- Set up your stovetop smoker. For my Nordic Ware kettle smoker, I added 2 tablespoons of mesquite shredded wood chips to the bottom of the smoker. The drip tray goes in the smoker next, and then the smoker tray.
- About one hour before you are ready to eat, gently place your burgers in a single layer on the smoker tray. Then put the lid on the smoker. Make sure that the thermometer is attached to the smoker correctly and that your stove vent is on. Turn the heat on your stovetop to medium-low.
- Allow the smoker to come to 190°F.
- While the temperature on the smoker rises, make your caramelized onions. Put the olive oil and thinly sliced sweet onions in a cast-iron skillet. Allow the onions to slowly turn golden brown on the stovetop over medium-low heat. Stir the onions often. Getting your onions caramelized will take around 40 minutes.
- Once the smoker temperature reaches 190°F (88°C), turn the stovetop to low. Set a timer to smoke the burgers for 15-20 minutes. The smoker needs to stay in the 190°F-210°F (88°C-99°C) range for the entire smoking period.
- If the heat on your smoker is rising too rapidly, quickly lift the lid and peek at your burgers. This is an easy way to adjust the temperature quickly.
To make smoked burger sides:
- While the burgers are smoking, assemble the side salads. Divide the lettuce, tomatoes, and cucumbers between three plates.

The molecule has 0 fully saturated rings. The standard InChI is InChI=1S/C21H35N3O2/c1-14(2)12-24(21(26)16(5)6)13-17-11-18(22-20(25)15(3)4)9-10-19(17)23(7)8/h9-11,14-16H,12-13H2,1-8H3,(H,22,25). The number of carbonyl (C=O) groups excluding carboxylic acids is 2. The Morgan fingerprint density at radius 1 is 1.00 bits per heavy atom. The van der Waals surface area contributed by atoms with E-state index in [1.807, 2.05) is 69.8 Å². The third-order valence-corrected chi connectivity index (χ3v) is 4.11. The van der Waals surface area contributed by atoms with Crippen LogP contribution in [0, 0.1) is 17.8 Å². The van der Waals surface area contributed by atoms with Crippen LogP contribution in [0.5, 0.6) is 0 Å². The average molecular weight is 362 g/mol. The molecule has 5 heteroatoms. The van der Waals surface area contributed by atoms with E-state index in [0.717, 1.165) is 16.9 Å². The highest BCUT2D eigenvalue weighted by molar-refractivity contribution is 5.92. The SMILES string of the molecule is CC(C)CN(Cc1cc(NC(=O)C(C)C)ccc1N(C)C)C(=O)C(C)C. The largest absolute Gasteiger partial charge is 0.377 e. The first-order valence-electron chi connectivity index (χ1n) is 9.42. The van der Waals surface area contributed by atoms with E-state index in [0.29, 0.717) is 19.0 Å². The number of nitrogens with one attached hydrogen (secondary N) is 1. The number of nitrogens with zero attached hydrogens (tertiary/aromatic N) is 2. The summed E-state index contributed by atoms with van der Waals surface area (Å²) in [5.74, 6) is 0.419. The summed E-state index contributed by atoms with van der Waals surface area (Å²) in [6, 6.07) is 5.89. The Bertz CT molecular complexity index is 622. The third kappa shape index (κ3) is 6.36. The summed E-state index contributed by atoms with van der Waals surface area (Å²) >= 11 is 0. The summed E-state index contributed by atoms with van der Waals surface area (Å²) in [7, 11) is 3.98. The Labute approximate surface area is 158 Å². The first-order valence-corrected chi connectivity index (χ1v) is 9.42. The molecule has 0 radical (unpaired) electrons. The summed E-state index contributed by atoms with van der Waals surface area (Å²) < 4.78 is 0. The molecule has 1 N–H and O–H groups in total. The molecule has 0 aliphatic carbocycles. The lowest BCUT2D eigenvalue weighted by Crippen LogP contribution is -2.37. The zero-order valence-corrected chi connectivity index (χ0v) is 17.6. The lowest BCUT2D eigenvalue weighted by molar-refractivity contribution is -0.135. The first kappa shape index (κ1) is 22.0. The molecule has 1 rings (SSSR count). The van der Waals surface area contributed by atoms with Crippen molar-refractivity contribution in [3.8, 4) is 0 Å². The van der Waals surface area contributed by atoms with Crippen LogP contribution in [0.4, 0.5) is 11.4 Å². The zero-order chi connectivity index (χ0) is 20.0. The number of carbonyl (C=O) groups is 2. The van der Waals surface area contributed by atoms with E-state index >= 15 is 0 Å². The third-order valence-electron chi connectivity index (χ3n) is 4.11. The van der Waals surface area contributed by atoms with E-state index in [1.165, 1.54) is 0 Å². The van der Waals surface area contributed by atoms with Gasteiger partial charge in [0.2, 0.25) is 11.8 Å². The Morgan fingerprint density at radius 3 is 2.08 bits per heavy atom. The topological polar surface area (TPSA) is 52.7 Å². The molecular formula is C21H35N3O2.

- Top with salad dressing.
To finish the meal:
- After the timed smoking period, turn off the stovetop and open the lid of the smoker. The burgers should have reached a minimum internal safe temperature of 160°F (71°C). Put a slice of cheese on each hot hamburger. Leave the cover off the smoker. The cheese will melt in a few minutes. Remove the burgers from the smoker once the cheese melts.
- Put the burgers (plus any buns or bread, if using) on the plates with the salad. Top each cheeseburger with one-third of the caramelized onions.
This is a level 1 recipe (may help support fat loss). The nutrition information for this meal includes the burger with toppings and a side salad. It does not include the salad dressing or any sort of biscuit or hamburger bun that you add. If you choose a low-calorie dressing with under 35 calories for your portion, your entire meal will be under 500 calories. The misconception that eating hamburgers is bad for weight loss saddens me! Beef is one of my favorite sources of high-quality, super satiating protein. Plus, the highly bioavailable heme iron it contains has helped me to prevent iron-deficiency anemia (without the use of supplements!) for many years. Lean ground beef is the way to go for a lower calorie beef option that provides these nutritional benefits. For a low-calorie meal, I tend to think a bunless burger is the way to go here. If you need a higher calorie meal instead, add a whole grain bun to your burger. A single store-bought burger bun will add anywhere from 100-300 calories to your meal or more. I make fantastic homemade sourdough biscuits for my smoked burger meals that are around 400 calories each! Adding one of those is an easy way to modify a low calorie meal for someone with high calorie needs. (Plus, homemade bread is delicious. It really doesn't need me to sell you on its virtues. Haha) Nutrition information is for one serving of the recipe.